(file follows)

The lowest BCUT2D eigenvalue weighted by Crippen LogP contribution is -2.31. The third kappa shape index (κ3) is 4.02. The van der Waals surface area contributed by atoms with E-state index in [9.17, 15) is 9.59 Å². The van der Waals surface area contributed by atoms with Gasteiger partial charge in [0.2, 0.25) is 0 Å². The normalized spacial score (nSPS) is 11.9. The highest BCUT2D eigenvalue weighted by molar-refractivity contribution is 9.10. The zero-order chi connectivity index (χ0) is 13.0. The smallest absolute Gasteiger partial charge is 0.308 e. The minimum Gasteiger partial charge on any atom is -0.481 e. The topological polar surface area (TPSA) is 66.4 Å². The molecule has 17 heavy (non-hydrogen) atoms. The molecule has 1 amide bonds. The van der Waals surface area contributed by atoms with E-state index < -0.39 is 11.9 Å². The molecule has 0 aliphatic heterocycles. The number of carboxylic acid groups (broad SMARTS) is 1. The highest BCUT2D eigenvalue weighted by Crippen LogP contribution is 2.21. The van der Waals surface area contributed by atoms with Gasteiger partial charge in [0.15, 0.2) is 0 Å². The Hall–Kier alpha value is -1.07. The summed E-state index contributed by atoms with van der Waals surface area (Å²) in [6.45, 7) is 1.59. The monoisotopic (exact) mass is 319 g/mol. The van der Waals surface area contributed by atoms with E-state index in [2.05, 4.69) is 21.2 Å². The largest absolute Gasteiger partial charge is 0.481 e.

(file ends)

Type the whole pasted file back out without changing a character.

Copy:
The lowest BCUT2D eigenvalue weighted by Crippen LogP contribution is -2.31. The third kappa shape index (κ3) is 4.02. The van der Waals surface area contributed by atoms with E-state index in [9.17, 15) is 9.59 Å². The van der Waals surface area contributed by atoms with Gasteiger partial charge in [0.2, 0.25) is 0 Å². The normalized spacial score (nSPS) is 11.9. The highest BCUT2D eigenvalue weighted by molar-refractivity contribution is 9.10. The zero-order chi connectivity index (χ0) is 13.0. The smallest absolute Gasteiger partial charge is 0.308 e. The minimum Gasteiger partial charge on any atom is -0.481 e. The topological polar surface area (TPSA) is 66.4 Å². The molecule has 17 heavy (non-hydrogen) atoms. The molecule has 1 amide bonds. The van der Waals surface area contributed by atoms with E-state index < -0.39 is 11.9 Å². The molecule has 0 aliphatic heterocycles. The number of carboxylic acid groups (broad SMARTS) is 1. The highest BCUT2D eigenvalue weighted by Crippen LogP contribution is 2.21. The van der Waals surface area contributed by atoms with Gasteiger partial charge in [0.15, 0.2) is 0 Å². The Hall–Kier alpha value is -1.07. The summed E-state index contributed by atoms with van der Waals surface area (Å²) in [6.45, 7) is 1.59. The monoisotopic (exact) mass is 319 g/mol. The van der Waals surface area contributed by atoms with E-state index in [2.05, 4.69) is 21.2 Å². The largest absolute Gasteiger partial charge is 0.481 e.